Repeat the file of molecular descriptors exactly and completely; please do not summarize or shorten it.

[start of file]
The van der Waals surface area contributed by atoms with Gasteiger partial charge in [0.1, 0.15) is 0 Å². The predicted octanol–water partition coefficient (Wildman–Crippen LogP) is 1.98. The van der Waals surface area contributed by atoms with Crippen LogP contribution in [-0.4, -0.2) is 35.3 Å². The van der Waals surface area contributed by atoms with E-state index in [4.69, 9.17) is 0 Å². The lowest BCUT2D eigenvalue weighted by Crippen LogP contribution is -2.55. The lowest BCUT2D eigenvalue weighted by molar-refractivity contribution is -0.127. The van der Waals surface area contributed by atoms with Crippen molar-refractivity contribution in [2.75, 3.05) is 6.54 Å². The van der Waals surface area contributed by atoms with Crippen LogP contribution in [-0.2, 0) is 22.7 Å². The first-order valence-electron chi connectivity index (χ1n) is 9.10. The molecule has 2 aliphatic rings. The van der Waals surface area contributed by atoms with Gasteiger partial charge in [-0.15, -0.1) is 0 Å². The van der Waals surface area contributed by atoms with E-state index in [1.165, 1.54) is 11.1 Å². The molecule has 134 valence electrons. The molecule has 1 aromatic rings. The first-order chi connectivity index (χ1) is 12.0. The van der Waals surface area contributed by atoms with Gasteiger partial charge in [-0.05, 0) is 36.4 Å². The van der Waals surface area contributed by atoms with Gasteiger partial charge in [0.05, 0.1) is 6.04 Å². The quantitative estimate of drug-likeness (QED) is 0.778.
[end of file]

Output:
The van der Waals surface area contributed by atoms with Gasteiger partial charge in [0.1, 0.15) is 0 Å². The predicted octanol–water partition coefficient (Wildman–Crippen LogP) is 1.98. The van der Waals surface area contributed by atoms with Crippen LogP contribution in [-0.4, -0.2) is 35.3 Å². The van der Waals surface area contributed by atoms with E-state index in [4.69, 9.17) is 0 Å². The lowest BCUT2D eigenvalue weighted by Crippen LogP contribution is -2.55. The lowest BCUT2D eigenvalue weighted by molar-refractivity contribution is -0.127. The van der Waals surface area contributed by atoms with Crippen molar-refractivity contribution in [2.75, 3.05) is 6.54 Å². The van der Waals surface area contributed by atoms with Crippen LogP contribution in [-0.2, 0) is 22.7 Å². The first-order valence-electron chi connectivity index (χ1n) is 9.10. The molecule has 2 aliphatic rings. The van der Waals surface area contributed by atoms with Gasteiger partial charge in [-0.15, -0.1) is 0 Å². The van der Waals surface area contributed by atoms with E-state index in [1.165, 1.54) is 11.1 Å². The molecule has 134 valence electrons. The molecule has 1 aromatic rings. The first-order chi connectivity index (χ1) is 12.0. The van der Waals surface area contributed by atoms with Gasteiger partial charge in [-0.05, 0) is 36.4 Å². The van der Waals surface area contributed by atoms with Gasteiger partial charge in [0.05, 0.1) is 6.04 Å². The quantitative estimate of drug-likeness (QED) is 0.778.